Retail Conversion Rates
Your first step is to count how many people visit the store each day. There are two ways to do this:
- Have employees count visitors manually.
- Install sensors that measure footfall.
When doing this, it is important to estimate the number of people who cannot be counted among customers but are entering and exiting the store regularly, such as:
Couples and families should also be counted as one customer. You will need to examine the people (and groups of people) who regularly enter the store to work out your average customer count.
In a toy store, you might see a couple come in with their two children and make one purchase. Counting this as four people making one purchase will negatively skew your figures. You need to count these groups as one “customer” to provide you with a more accurate conversion rate.
Using data from your cash register, track the number of purchases made during the same time period as when you’re counting your shoppers. Then, simply compare the number of single purchases to the number of shoppers. The answer is your retail conversion rate.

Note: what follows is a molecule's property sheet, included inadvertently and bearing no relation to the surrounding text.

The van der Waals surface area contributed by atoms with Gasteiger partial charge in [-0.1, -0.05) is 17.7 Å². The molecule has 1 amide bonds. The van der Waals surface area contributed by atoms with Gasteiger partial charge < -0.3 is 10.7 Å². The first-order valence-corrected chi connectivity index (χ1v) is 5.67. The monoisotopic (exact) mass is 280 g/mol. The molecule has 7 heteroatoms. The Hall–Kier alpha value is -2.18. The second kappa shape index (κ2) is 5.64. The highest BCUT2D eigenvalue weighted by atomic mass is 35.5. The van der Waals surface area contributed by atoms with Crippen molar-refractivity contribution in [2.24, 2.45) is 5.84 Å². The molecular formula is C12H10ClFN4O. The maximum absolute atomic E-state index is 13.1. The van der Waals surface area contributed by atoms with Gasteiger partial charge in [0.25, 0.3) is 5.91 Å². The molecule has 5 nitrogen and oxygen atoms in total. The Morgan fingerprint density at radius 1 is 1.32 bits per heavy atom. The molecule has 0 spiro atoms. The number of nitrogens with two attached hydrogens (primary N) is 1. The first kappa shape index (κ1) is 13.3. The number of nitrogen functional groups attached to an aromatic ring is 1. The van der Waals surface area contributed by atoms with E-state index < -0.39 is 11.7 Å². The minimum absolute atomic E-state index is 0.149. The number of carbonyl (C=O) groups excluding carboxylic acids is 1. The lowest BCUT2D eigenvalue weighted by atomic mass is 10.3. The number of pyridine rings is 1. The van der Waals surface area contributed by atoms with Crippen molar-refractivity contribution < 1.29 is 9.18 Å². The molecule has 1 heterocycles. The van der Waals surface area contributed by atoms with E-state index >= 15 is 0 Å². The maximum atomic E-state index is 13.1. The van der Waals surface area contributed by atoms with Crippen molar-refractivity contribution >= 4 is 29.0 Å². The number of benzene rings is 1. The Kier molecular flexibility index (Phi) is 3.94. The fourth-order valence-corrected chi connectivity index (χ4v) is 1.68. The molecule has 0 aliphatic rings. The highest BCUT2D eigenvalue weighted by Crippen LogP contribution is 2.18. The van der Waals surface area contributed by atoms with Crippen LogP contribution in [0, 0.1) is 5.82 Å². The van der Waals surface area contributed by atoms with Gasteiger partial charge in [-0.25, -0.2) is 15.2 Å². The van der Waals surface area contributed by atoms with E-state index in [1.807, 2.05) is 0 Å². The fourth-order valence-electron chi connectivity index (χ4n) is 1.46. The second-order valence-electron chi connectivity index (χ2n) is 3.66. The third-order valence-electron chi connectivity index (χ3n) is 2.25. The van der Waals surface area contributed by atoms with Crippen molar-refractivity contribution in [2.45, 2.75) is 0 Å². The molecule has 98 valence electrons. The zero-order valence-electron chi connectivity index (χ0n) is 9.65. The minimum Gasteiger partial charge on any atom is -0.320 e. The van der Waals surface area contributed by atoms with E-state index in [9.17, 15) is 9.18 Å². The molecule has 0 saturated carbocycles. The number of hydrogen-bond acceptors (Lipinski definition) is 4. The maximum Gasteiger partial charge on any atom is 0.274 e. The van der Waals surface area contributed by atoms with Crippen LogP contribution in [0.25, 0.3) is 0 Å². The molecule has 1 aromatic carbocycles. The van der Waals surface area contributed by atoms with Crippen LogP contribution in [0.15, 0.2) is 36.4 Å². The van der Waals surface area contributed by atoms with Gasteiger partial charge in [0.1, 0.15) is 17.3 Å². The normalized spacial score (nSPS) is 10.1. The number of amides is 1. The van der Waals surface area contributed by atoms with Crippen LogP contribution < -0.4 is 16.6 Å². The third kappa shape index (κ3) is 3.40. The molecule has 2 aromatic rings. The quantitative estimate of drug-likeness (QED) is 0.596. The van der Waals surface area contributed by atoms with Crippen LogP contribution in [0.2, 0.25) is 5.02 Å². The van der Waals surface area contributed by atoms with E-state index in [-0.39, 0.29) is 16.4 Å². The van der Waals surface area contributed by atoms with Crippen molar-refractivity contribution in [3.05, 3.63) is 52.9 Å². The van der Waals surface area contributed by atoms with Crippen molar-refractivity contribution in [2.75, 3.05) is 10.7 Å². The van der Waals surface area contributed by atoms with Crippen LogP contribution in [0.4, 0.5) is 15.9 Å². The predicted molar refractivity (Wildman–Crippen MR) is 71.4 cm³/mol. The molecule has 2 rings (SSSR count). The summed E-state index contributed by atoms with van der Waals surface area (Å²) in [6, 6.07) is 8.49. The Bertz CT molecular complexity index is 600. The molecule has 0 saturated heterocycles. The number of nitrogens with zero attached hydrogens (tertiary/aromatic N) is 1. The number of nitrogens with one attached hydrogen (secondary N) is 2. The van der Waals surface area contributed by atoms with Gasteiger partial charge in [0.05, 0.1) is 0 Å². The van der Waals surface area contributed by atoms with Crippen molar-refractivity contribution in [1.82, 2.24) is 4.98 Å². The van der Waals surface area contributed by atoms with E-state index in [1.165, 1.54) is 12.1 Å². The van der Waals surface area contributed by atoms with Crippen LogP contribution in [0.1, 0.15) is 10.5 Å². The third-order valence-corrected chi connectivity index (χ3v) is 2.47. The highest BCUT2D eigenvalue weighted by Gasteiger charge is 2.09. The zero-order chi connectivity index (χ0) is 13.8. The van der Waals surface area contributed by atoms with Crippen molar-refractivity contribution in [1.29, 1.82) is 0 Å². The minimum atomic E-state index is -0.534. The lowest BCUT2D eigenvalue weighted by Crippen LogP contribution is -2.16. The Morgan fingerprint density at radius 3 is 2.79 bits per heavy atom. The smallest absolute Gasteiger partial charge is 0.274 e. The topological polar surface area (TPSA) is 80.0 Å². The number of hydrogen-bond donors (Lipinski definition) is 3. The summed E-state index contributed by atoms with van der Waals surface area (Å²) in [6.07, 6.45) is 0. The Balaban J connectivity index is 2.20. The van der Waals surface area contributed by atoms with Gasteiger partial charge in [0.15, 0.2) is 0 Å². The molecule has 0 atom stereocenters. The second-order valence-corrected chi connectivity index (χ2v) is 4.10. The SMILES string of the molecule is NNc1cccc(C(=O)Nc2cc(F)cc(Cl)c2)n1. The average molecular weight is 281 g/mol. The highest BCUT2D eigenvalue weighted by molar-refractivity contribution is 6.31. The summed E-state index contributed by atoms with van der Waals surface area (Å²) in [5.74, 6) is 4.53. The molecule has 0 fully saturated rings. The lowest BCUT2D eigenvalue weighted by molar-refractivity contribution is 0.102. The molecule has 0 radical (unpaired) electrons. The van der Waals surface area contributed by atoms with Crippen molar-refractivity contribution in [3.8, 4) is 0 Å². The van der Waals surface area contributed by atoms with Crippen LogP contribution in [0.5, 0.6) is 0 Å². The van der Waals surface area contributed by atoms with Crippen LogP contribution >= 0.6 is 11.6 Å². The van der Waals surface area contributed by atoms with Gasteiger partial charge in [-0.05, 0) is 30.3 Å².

In a department store such as Myer, shoppers might make purchases at different registers throughout the store. If this is the case, then instead of counting per purchase you will count data such as credit card numbers to measure the number of individual buyers.
Comparing Conversion Rates
Compare conversion rates from different days, weeks and months to see how they’re trending. Ensure you compare conversion rates before and after making changes within the business. Doing this allows you to see how successful those changes are.
Just as you compare conversion rates before and after changes in your business, you should also compare rates before and after marketing campaigns. Over time, this will confirm which campaigns are working for you.
Conversion rates can go down during a marketing promotion. This can happen for many reasons, such as:
- Overcrowding, causing people to leave before they get to the checkout.
- The most desired products selling out early, causing shoppers to leave disappointed.
Say McDonald’s had a promotion with 28,000 free Big Macs offered on a first-come-first-serve basis. If 60,000 people arrive throughout the day, the remaining 32,000 people could leave with nothing, severely damaging the restaurant’s conversion rate for the day.